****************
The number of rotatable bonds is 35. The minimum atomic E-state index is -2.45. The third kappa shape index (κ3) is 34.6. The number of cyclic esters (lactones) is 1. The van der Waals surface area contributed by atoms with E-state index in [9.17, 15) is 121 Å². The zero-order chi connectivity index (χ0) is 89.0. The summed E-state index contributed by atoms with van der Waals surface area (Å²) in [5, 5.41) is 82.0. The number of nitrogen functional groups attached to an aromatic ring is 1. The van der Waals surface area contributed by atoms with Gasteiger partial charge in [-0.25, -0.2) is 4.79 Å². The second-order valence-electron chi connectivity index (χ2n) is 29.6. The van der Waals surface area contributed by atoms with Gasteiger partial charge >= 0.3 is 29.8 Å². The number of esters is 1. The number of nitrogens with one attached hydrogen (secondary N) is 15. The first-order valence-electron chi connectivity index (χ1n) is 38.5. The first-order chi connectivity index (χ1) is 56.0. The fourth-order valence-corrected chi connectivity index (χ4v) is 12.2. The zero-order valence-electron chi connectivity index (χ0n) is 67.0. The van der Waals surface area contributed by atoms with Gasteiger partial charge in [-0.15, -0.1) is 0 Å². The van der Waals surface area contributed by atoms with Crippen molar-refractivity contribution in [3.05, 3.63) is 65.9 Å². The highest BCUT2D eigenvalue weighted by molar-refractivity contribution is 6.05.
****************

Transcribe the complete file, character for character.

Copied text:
The number of rotatable bonds is 35. The minimum atomic E-state index is -2.45. The third kappa shape index (κ3) is 34.6. The number of cyclic esters (lactones) is 1. The van der Waals surface area contributed by atoms with E-state index in [9.17, 15) is 121 Å². The zero-order chi connectivity index (χ0) is 89.0. The summed E-state index contributed by atoms with van der Waals surface area (Å²) in [5, 5.41) is 82.0. The number of nitrogen functional groups attached to an aromatic ring is 1. The van der Waals surface area contributed by atoms with Gasteiger partial charge in [-0.25, -0.2) is 4.79 Å². The second-order valence-electron chi connectivity index (χ2n) is 29.6. The van der Waals surface area contributed by atoms with Gasteiger partial charge >= 0.3 is 29.8 Å². The number of esters is 1. The number of nitrogens with one attached hydrogen (secondary N) is 15. The first-order valence-electron chi connectivity index (χ1n) is 38.5. The first-order chi connectivity index (χ1) is 56.0. The fourth-order valence-corrected chi connectivity index (χ4v) is 12.2. The zero-order valence-electron chi connectivity index (χ0n) is 67.0. The van der Waals surface area contributed by atoms with Gasteiger partial charge in [-0.15, -0.1) is 0 Å². The van der Waals surface area contributed by atoms with Crippen molar-refractivity contribution in [3.05, 3.63) is 65.9 Å². The highest BCUT2D eigenvalue weighted by molar-refractivity contribution is 6.05.